How to Fire-Roast Eggplants the Turkish Way

High Angle View Of Eggplants Being Cooked On Barbecue
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  • 01 of 08

    Fire-Roasted Eggplant Is a Turkish Culinary Tradition

    It's customary to serve each cup of coffee along with a small glass of water. Photo © Elizabeth Taviloglu

    Many Turkish dishes require fire-roasted eggplant, or "közlenmiş patlıcan" ( Jose-lens-MISH' pot-lu-JAN'). Cooked this way, the fire gives the flesh a wonderful, smoky flavor.

    Follow these steps to get perfect roasted eggplant to use in salads, marshes, and purees.  ​Use plump, medium-sized eggplants to achieve the best result.

    If you're having a barbecue, it's a good time to roast your eggplants on the grill. These photos show a barbecue on a tour boat in the Aegean Sea...MORE near Bodrum, Turkey, but any backyard grill will do just fine.

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  • 02 of 08

    Place the Eggplants Directly in the Hot Coals

    Photo © Elizabeth Taviloglu, 2012

    The key to great, smoky taste is a good wood fire. Let the fire burn down until you have a nice bed of embers and no flames.

    When the fire is ready, move some of the hot coals to the side, making a space large enough to fit all the eggplants. Place the eggplants side by side directly on the bottom of the grill.

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  • 03 of 08

    Cover the Eggplants Completely With the Embers

    Photo © Elizabeth Taviloglu, 2012

    Once you've arranged the eggplants on the bottom of the grill, push the hot coals back over the top and bury them completely.

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  • 04 of 08

    Let the Eggplants Roast Under the Embers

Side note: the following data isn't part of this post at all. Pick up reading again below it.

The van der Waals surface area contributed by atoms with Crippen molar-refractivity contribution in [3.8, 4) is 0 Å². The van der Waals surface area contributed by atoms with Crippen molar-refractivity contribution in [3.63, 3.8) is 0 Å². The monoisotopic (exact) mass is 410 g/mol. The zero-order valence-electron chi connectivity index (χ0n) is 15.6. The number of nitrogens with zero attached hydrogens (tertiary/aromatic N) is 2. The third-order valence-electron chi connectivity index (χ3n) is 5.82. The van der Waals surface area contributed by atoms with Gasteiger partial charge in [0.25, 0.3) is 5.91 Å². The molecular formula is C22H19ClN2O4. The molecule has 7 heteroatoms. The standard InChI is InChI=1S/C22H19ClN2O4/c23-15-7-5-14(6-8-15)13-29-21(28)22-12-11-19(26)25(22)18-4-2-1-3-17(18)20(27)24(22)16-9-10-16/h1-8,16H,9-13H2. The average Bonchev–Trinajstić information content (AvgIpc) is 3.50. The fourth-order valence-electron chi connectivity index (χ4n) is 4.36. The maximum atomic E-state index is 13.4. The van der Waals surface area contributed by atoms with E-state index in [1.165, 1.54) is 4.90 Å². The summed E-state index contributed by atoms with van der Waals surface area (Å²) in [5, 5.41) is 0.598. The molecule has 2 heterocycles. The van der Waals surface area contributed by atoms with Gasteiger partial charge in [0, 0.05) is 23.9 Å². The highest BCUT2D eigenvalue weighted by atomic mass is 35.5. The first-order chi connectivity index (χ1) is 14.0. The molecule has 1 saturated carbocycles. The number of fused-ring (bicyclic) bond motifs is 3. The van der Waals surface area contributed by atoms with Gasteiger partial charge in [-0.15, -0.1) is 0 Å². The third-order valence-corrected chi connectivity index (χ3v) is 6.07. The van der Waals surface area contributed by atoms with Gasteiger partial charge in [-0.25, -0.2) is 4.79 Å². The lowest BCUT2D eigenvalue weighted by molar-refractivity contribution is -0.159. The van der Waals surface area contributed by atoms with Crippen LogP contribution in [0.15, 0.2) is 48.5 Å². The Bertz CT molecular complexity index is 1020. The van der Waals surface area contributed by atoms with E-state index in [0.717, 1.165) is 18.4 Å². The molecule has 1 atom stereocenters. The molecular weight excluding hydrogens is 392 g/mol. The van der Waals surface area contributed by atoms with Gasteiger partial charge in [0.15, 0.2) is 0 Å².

Photo © Elizabeth Taviloglu, 2012

    Sit back and relax while your eggplants roast over the coals. This should take 15 to 25 minutes depending on the size and amount of your eggplants.

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  • 05 of 08

    Finished Eggplants

    Photo © Elizabeth Taviloglu, 2012

    Remove the eggplants gently from under the embers. The skins should be completely blackened and charred. Once you remove the skin, you'll see the flesh inside will be cooked to perfection.

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  • 06 of 08

    Cut Each Eggplant Down the Middle

    Photo © Elizabeth Taviloglu, 2012

    Once your roasted eggplants are cool enough to handle, place one on a cutting board and slice it from end to end and open it up with your hands.

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  • 07 of 08

    Remove the Flesh Using a Spoon

    Photo © Elizabeth Taviloglu, 2012

    Gently run a spoon from top to bottom on half of the eggplant to remove the flesh. Make sure to press just hard enough to remove the flesh leaving the skin underneath behind.

    Repeat this on both sides of the eggplant until all the cooked flesh is removed. Discard the charred skin. Repeat the same with each eggplant.

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  • 08 of 08

    Use the Roasted Eggplant in Your Favorite Recipe

    Photo © Elizabeth Taviloglu, 2012

    If you plan to use the roasted eggplant right away, remove any large seeds and pieces of burned skin. You can eat the roasted eggplant with a drizzle of olive oil and some crushed garlic as shown above, or use it right away as directed in your favorite recipe.

    If you plan to use your roasted eggplant later, put the flesh in a glass jar and add one tablespoon fresh lemon juice and enough water to cover the mixture. Cover the jar and gently turn it around to make sure the lemon juice works its way...MORE through all of the flesh.

    The lemon juice will keep the eggplant from darkening. When you are ready to use it, press the eggplant through a wire strainer to remove the liquid.